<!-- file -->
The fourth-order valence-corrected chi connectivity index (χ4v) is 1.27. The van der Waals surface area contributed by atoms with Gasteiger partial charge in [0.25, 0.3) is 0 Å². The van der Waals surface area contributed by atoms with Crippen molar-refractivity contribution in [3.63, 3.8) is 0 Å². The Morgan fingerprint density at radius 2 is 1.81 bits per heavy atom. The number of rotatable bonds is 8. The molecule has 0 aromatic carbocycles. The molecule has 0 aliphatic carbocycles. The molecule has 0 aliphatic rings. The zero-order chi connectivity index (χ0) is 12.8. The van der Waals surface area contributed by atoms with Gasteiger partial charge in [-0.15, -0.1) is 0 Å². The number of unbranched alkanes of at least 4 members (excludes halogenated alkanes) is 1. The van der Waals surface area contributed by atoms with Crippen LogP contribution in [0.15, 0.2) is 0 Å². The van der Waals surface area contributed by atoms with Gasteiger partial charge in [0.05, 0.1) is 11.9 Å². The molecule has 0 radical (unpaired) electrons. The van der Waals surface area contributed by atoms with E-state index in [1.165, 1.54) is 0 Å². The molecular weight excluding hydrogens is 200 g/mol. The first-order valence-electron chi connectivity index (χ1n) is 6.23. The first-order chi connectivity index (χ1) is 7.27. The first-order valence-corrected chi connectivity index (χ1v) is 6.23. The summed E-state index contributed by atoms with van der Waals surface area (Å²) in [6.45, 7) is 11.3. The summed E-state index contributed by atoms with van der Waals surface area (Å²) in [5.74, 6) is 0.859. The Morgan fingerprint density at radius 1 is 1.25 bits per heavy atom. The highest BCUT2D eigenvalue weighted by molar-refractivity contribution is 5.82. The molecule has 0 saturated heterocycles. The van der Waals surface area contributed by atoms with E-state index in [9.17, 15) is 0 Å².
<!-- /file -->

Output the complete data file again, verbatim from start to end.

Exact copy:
The fourth-order valence-corrected chi connectivity index (χ4v) is 1.27. The van der Waals surface area contributed by atoms with Gasteiger partial charge in [0.25, 0.3) is 0 Å². The van der Waals surface area contributed by atoms with Crippen molar-refractivity contribution in [3.63, 3.8) is 0 Å². The Morgan fingerprint density at radius 2 is 1.81 bits per heavy atom. The number of rotatable bonds is 8. The molecule has 0 aromatic carbocycles. The molecule has 0 aliphatic carbocycles. The molecule has 0 aliphatic rings. The zero-order chi connectivity index (χ0) is 12.8. The van der Waals surface area contributed by atoms with Gasteiger partial charge in [-0.15, -0.1) is 0 Å². The number of unbranched alkanes of at least 4 members (excludes halogenated alkanes) is 1. The van der Waals surface area contributed by atoms with Crippen LogP contribution in [0.15, 0.2) is 0 Å². The van der Waals surface area contributed by atoms with Gasteiger partial charge in [0.05, 0.1) is 11.9 Å². The molecule has 0 radical (unpaired) electrons. The van der Waals surface area contributed by atoms with E-state index in [1.165, 1.54) is 0 Å². The molecular weight excluding hydrogens is 200 g/mol. The first-order valence-electron chi connectivity index (χ1n) is 6.23. The first-order chi connectivity index (χ1) is 7.27. The first-order valence-corrected chi connectivity index (χ1v) is 6.23. The summed E-state index contributed by atoms with van der Waals surface area (Å²) in [6.45, 7) is 11.3. The summed E-state index contributed by atoms with van der Waals surface area (Å²) in [5.74, 6) is 0.859. The Morgan fingerprint density at radius 1 is 1.25 bits per heavy atom. The highest BCUT2D eigenvalue weighted by molar-refractivity contribution is 5.82. The molecule has 0 saturated heterocycles. The van der Waals surface area contributed by atoms with E-state index in [9.17, 15) is 0 Å².